There are a lot of different opinions but the truth is that it matters to some extent. There is a reason why Ivy League medical schools are populated with students from Ivy League undergraduate universities.

You should go to the best school you can afford and where you will do well.

Wash U is considered (including by themselves) one of the better medical schools in the US. It is fairly highly competitive, although I do not have the acceptance rates in front of me, those are available from the MSAR (Medical School Admissions Requirements).

Medical schools do not care about your HS history, as long as you graduated/hold a GED.
 
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Sep 2, 2014
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I'm sure this question comes up a lot, but I've read a lot of different opinions about it.

I live on the Illinois Side of the Saint Louis, MO area, and I'm currently in the process of deciding whether or not I can pursue medical school. My question for you is, "Does my Undergraduate School matter?". I don't have much money, so right now I'm leaning towards doing my first two years of my pre-med at a community college (SWIC) and then transferring over to a local university (SUIE) to finish things up. Would starting out at a community college really come to bite me in the back later when I'm applying for medical schools though?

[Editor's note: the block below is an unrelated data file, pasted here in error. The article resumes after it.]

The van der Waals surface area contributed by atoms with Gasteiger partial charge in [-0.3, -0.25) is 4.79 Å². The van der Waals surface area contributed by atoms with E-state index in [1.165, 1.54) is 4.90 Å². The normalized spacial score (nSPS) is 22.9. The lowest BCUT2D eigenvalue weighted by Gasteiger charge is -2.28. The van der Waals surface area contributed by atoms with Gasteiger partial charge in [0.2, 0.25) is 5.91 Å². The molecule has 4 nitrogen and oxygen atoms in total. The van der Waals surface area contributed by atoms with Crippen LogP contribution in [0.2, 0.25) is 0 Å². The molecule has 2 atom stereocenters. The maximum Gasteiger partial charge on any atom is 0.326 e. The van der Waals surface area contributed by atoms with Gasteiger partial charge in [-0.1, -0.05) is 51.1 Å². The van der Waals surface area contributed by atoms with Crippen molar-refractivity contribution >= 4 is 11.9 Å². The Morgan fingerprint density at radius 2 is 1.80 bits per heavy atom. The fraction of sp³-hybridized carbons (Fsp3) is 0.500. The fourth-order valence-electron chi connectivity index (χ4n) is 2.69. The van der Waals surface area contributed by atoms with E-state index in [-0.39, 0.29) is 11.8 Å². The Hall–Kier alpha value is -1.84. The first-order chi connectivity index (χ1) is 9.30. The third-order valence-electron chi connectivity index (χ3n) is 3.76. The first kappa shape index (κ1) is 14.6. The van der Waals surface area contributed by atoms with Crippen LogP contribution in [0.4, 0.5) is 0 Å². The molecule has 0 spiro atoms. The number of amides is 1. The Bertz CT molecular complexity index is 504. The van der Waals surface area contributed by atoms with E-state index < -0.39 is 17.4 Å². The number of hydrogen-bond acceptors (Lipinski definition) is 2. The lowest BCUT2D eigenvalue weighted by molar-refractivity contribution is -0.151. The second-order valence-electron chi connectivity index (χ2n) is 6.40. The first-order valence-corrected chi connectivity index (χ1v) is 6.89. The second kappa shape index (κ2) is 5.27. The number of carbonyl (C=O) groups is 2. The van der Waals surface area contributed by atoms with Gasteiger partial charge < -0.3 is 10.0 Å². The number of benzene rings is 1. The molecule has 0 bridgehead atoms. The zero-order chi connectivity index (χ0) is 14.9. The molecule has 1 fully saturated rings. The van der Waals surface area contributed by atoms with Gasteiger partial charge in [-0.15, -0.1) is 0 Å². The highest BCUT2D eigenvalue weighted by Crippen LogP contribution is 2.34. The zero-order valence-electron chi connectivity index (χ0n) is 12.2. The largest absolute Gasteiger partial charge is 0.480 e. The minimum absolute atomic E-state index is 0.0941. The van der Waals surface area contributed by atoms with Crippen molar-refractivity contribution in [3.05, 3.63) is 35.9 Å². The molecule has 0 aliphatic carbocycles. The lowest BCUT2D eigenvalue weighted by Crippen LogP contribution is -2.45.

While I'm here, does anybody know if Washington University's medical school is decent and/or particularly hard to get accepted into?

And, do medical schools care about your high school history? I schooled through an accredited online called Penn Foster and received a 3.5 GPA. I felt like I got a decent high school education, but as you might imagine I was never involved in any extracurriculars or anything that a school might find impressive.